You’re then invited to meet up with your police contacts at the Sheriff’s Office, and get to experience the game’s driving. I loved that you had the full town to explore, and the basic idea of driving around it is great.
Unfortunately, like the shooting mechanics, the driving is quite wonky, from the way the car bumps off scenery to the twitchy turning that can often result in your car doing some impressive slides on its side. You also have your fuel to watch, a mechanic that I don’t always appreciate, but which is mostly fine here. As another nice touch, you can get one of the garage owners to personally fill up your car’s tank, and I highly recommend asking Jack to do that for you.
Once I was done with business at the Sheriff’s Office, I headed over to the hospital to get the autopsy report. After a chess-based puzzle and an energetic cutscene, I was hooked. Even the ensuing shooting section didn’t dampen my spirits. Despite its unsteady opening, the game introduces all sorts of features, with side missions, minigames, and just general exploration, though certain story checkpoints do limit what you can do.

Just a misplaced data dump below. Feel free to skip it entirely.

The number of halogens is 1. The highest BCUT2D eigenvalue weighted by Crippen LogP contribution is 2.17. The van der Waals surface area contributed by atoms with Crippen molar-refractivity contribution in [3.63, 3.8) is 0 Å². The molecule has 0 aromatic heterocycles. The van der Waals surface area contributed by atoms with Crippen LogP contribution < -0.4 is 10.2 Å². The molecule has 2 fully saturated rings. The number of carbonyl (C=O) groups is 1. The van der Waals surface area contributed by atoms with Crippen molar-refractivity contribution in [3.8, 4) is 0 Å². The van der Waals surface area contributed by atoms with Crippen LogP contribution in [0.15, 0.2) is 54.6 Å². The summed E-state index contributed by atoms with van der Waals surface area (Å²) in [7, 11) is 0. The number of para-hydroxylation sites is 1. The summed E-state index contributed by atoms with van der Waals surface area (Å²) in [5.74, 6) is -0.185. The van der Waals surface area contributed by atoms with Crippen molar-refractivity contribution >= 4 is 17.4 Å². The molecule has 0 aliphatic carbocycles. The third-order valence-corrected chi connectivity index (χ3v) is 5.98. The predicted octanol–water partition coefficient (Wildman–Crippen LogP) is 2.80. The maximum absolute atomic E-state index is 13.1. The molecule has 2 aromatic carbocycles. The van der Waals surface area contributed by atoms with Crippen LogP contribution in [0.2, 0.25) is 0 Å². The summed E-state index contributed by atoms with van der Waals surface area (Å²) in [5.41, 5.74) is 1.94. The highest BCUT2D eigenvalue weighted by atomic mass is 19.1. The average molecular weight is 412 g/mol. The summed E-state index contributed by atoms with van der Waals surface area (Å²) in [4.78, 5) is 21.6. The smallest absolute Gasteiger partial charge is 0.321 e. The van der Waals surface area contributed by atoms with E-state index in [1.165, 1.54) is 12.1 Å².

So there’s a lot to occupy you, and I found various features to be quite immersive, but is the game scary? I wouldn’t say so, exactly, but at the same time certain parts of the story did get under my skin. The latter part of the game is intense as far as I’m concerned, and I felt it managed to pull off a satisfying ending without having so much closure that it spoiled the atmosphere. There’s plenty of story and questions to dig into, making it tempting to revisit the world every now and then to look for anything new you didn’t notice before.
Additionally, the characters were compelling enough that I feared for them as things got more dangerous later on. The quirky humour contrasts nicely with the darker side of town, making things feel that bit more oppressive when you leave the fun behind.
So in summary, Deadly Premonition is more than the sum of its parts. It has dated graphics, wonky mechanics, and questionable voice-acting at times, but it also has creativity, energy, and charm, and I wholeheartedly recommend giving it a try.
Just perhaps not the PC version. That’s the most horrific part of any of this.